GOP elections board members

Jeff Hughes (left) and Larry Ewing (right) at a recent Jackson County Board of Elections meeting. Hughes and Ewing represent the county's Republican Party and voted against certifying the county's Jan. 5 election results.

The two Republican members on the Jackson County Board of Elections want to turnover 211 names to the Georgia Secreter of State for possible investigation, but were thwarted in the move when they couldn't get a majority vote on the board.

Before the Jan. 5 Senate runoff balloting, former county GOP chairman Ron Johnson gave the elections board a printout of names of Jackson County voters who had filed a change of address through the U.S. Postal System. Johnson got the list from a national voting group that was lobbying to have a large number of voters taken off voting rolls.

The elections board didn't remove any local names, but did agree in January following the runoff to have 1,140 names on Johnson's list who had allegedly requested a change of address cross-referenced with those who voted in the county on Jan. 5.

Of those, the voter registration numbers matched to 211 people, 89 who voted absentee in person, 96 who voted on election day and 26 who voted absentee by mail.

The move doesn't mean that anyone voted illegally in the county, however. Some could have been college students who were away at school, or elderly resident who moved to a nursing home.

State law also allows those who move within a certain time period before an election to vote at their previous polling place if they wish, something that was noted on the report given to the board.

But GOP board member Jeff Hughes pushed to have those 211 names sent to the state for action. He was supported by fellow GOP member Larry Ewing.

The board deadlocked 2-2 on the motion with chairman Eric Crawford absent. That tie killed the motion, but a subsequent motion passed 3-0 to table the issue until the board's March meeting.

After the motion failed, Hughes said he thought information the board was provided that said voters were allowed to legally vote within a certain time period after they moved was an attempt by county elections staff to "justify" what he considers questionable votes.

But county elections assistant director Katie Bryson pushed back on that claim.

"I didn't put that on there not to justify anything," she said. "(It's there) to let you know what we train our poll officials in. When someone comes to the polling place if they are registered at the polling location and they have moved, like their license has a new address on it, but they're found in our poll pad (registration list,) I then say, 'When did you move?'  If they moved after that voter register deadline, I have to let them vote because the law says they can vote...I'm not trying to justify anything one way or the other, it's my job to give you all the information that we train our poll workers on about how to handle voter registration and voting procedures. That's why I put that there."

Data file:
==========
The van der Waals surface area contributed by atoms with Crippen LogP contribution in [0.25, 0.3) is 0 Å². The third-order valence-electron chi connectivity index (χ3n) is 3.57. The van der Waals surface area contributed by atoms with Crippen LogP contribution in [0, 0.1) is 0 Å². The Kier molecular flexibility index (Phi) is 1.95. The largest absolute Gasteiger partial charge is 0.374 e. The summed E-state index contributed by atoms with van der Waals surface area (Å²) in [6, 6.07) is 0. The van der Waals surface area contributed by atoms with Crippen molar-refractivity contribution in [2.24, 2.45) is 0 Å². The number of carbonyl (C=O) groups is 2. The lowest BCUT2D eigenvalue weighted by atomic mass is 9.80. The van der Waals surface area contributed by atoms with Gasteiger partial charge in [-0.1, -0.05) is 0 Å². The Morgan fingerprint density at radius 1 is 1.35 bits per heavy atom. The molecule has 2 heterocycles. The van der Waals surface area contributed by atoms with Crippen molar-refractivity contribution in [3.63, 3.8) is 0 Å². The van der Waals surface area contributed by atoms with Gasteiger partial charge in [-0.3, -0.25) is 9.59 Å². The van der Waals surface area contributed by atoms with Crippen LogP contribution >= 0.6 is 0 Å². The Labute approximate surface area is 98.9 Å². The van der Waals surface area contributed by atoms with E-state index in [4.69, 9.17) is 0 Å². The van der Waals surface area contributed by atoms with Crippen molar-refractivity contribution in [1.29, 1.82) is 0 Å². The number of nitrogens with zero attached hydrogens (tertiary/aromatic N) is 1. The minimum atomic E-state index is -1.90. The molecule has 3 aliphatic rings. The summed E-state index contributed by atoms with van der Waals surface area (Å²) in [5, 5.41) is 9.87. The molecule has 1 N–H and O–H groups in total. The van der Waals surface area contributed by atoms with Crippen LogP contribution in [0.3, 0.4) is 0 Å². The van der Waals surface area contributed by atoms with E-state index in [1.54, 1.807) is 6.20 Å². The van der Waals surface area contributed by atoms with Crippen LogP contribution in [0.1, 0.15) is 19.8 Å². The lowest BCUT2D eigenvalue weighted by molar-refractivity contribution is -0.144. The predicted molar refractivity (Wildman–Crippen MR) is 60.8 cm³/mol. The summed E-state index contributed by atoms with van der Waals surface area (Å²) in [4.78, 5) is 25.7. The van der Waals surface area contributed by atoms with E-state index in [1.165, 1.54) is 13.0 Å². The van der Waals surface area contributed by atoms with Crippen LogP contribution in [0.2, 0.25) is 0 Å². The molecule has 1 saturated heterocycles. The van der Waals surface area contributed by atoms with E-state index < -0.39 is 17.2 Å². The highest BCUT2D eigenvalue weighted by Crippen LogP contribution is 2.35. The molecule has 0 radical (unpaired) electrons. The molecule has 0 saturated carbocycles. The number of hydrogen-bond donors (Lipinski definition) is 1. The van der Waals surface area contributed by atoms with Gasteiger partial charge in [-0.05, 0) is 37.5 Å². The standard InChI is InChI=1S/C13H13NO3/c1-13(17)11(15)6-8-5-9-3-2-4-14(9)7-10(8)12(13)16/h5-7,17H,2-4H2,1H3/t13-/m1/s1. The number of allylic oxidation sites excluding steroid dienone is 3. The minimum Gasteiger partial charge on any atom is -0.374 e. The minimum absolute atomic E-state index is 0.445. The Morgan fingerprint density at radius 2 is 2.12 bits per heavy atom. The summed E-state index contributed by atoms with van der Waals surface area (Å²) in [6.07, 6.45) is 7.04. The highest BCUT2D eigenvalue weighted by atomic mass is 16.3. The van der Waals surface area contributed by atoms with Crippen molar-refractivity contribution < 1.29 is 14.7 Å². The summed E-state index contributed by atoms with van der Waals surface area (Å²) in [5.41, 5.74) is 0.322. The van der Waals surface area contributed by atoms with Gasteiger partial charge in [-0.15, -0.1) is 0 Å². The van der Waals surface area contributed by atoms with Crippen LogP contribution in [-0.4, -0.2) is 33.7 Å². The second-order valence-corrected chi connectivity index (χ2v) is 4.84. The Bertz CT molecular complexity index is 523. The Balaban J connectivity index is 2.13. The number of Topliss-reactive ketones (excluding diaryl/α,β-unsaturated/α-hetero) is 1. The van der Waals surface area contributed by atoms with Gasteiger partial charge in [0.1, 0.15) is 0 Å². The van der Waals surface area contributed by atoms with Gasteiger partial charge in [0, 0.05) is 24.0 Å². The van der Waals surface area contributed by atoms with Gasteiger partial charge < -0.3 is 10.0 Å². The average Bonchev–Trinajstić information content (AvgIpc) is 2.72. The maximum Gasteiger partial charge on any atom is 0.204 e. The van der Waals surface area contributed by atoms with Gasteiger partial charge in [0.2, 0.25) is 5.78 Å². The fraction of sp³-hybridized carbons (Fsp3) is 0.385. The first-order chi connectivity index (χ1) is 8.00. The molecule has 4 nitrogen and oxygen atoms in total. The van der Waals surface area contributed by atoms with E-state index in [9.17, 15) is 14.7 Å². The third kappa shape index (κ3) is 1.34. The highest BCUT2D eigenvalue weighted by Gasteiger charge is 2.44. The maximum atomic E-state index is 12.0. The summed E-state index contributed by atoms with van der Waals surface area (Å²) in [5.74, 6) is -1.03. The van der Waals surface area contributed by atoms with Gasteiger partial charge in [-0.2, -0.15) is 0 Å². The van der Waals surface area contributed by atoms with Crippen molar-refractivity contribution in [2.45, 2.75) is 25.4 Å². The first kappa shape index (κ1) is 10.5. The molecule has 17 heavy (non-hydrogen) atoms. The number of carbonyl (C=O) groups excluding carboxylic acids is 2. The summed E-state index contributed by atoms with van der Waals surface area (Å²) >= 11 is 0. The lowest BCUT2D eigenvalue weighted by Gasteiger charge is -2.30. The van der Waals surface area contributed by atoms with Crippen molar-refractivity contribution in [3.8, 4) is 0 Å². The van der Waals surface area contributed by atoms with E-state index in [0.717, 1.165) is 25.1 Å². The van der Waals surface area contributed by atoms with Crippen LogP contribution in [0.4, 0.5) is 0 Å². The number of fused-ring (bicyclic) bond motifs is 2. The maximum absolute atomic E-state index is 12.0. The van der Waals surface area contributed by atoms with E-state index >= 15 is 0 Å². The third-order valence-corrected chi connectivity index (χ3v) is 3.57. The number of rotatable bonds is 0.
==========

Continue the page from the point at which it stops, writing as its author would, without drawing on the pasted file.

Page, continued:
The question of who voted where in the Jan. 5 runoffs is a moot issue in the state since all ballots in every county were identical. 

Huges has been outspoken on the board about possible voter problems, something that came to the forefront after false claims that the Nov. 3 election was "stolen" from Donald Trump.

Huges voted against certifying both the Nov. 3 election results in Jackson County and against certifying the Jan. 5 runoff results. Republicans won a vast majority of votes in Jackson County in both elections and there have been not allegations of voter problems in the county.

Despite multiple questions he's raised about local election procedures, Hughes has not provided the board of any evidence of wrongdoing or made any specific allegations.

There is no evidence of wrongdoing in the 211 votes that were in the staff's report. 


(2) comments

Pete Fuller

Important to note the list Johnson gave is riddled with errors. It is a name match, and there are many people with identical names in the state. Personally am much more concerned with the possibility of disenfranchising an eligable voter than tracking down someone that voted in a statewide election where the ballot was identical regardless the county.

Jon Oblesen

I don't think I would have an issue with them sending the names, its roughly .005% of the total votes cast in the November election for the county. But to what end? Is this to subvert the results of the election? Because it will not significantly change the Jackson Co tallies or the Georgia tallies or the U.S. tallies as a whole. So what does this exercise mean to accomplish? This would be my question for Mr. Ewing and Mr. Hughes .

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